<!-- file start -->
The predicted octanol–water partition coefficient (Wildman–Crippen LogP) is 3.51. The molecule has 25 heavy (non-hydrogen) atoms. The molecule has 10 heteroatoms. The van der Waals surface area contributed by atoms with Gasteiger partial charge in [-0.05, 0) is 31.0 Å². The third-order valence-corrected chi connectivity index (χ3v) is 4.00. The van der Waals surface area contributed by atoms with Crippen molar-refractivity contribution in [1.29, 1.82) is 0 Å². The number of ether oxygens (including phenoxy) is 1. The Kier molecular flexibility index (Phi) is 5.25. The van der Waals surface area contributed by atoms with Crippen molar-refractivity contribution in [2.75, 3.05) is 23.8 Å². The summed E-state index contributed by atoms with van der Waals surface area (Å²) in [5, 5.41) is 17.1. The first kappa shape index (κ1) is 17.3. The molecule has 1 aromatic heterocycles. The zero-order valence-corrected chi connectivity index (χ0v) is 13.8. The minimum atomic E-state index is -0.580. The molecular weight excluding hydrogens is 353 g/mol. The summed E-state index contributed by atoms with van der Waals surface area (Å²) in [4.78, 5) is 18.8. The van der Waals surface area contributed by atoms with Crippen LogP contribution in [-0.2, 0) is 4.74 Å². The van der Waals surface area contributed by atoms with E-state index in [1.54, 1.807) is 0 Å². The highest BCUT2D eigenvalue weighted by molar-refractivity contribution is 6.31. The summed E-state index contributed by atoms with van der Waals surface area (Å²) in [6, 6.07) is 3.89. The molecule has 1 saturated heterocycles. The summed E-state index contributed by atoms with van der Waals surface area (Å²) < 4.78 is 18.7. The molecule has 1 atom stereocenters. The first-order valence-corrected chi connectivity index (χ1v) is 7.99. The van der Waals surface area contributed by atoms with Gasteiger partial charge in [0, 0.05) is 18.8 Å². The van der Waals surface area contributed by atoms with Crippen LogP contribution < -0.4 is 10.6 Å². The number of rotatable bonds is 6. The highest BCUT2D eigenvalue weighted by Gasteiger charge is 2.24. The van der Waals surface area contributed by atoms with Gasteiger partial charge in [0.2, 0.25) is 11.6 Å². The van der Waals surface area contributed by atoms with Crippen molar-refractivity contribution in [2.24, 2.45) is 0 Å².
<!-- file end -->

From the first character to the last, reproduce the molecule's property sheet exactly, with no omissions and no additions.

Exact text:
The predicted octanol–water partition coefficient (Wildman–Crippen LogP) is 3.51. The molecule has 25 heavy (non-hydrogen) atoms. The molecule has 10 heteroatoms. The van der Waals surface area contributed by atoms with Gasteiger partial charge in [-0.05, 0) is 31.0 Å². The third-order valence-corrected chi connectivity index (χ3v) is 4.00. The van der Waals surface area contributed by atoms with Crippen molar-refractivity contribution in [1.29, 1.82) is 0 Å². The number of ether oxygens (including phenoxy) is 1. The Kier molecular flexibility index (Phi) is 5.25. The van der Waals surface area contributed by atoms with Crippen molar-refractivity contribution in [2.75, 3.05) is 23.8 Å². The summed E-state index contributed by atoms with van der Waals surface area (Å²) in [5, 5.41) is 17.1. The first kappa shape index (κ1) is 17.3. The molecule has 1 aromatic heterocycles. The zero-order valence-corrected chi connectivity index (χ0v) is 13.8. The minimum atomic E-state index is -0.580. The molecular weight excluding hydrogens is 353 g/mol. The summed E-state index contributed by atoms with van der Waals surface area (Å²) in [4.78, 5) is 18.8. The van der Waals surface area contributed by atoms with Crippen LogP contribution in [-0.2, 0) is 4.74 Å². The van der Waals surface area contributed by atoms with E-state index in [1.54, 1.807) is 0 Å². The highest BCUT2D eigenvalue weighted by molar-refractivity contribution is 6.31. The summed E-state index contributed by atoms with van der Waals surface area (Å²) in [6, 6.07) is 3.89. The molecule has 1 saturated heterocycles. The summed E-state index contributed by atoms with van der Waals surface area (Å²) < 4.78 is 18.7. The molecule has 1 atom stereocenters. The first-order valence-corrected chi connectivity index (χ1v) is 7.99. The van der Waals surface area contributed by atoms with Gasteiger partial charge in [0, 0.05) is 18.8 Å². The van der Waals surface area contributed by atoms with Crippen LogP contribution < -0.4 is 10.6 Å². The number of rotatable bonds is 6. The highest BCUT2D eigenvalue weighted by Gasteiger charge is 2.24. The van der Waals surface area contributed by atoms with Gasteiger partial charge in [0.2, 0.25) is 11.6 Å². The van der Waals surface area contributed by atoms with Crippen molar-refractivity contribution in [2.24, 2.45) is 0 Å².